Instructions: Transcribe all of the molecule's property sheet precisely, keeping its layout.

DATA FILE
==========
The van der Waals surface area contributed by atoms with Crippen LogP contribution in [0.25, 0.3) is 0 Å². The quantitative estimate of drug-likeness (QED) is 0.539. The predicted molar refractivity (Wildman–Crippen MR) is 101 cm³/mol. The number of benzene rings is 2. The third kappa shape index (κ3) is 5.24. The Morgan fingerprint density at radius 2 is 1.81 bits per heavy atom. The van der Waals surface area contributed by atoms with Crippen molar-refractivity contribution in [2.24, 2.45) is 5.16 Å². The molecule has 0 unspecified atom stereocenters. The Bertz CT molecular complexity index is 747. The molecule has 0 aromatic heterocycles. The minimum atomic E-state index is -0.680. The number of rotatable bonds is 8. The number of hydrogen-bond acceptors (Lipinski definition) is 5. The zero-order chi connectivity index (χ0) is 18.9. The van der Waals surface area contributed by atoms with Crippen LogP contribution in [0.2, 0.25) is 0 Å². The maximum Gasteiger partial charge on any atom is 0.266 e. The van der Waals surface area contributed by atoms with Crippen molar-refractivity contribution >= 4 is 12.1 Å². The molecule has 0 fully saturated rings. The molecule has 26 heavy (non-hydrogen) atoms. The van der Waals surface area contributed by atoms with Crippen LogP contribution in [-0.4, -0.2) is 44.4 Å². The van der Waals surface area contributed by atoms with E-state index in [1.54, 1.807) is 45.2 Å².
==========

The van der Waals surface area contributed by atoms with Crippen LogP contribution in [0.25, 0.3) is 0 Å². The quantitative estimate of drug-likeness (QED) is 0.539. The predicted molar refractivity (Wildman–Crippen MR) is 101 cm³/mol. The number of benzene rings is 2. The third kappa shape index (κ3) is 5.24. The Morgan fingerprint density at radius 2 is 1.81 bits per heavy atom. The van der Waals surface area contributed by atoms with Crippen molar-refractivity contribution in [2.24, 2.45) is 5.16 Å². The molecule has 0 unspecified atom stereocenters. The Bertz CT molecular complexity index is 747. The molecule has 0 aromatic heterocycles. The minimum atomic E-state index is -0.680. The number of rotatable bonds is 8. The number of hydrogen-bond acceptors (Lipinski definition) is 5. The zero-order chi connectivity index (χ0) is 18.9. The van der Waals surface area contributed by atoms with Crippen LogP contribution in [0.2, 0.25) is 0 Å². The maximum Gasteiger partial charge on any atom is 0.266 e. The van der Waals surface area contributed by atoms with Crippen molar-refractivity contribution >= 4 is 12.1 Å². The molecule has 0 fully saturated rings. The molecule has 26 heavy (non-hydrogen) atoms. The van der Waals surface area contributed by atoms with Crippen LogP contribution in [-0.4, -0.2) is 44.4 Å². The van der Waals surface area contributed by atoms with E-state index in [1.54, 1.807) is 45.2 Å².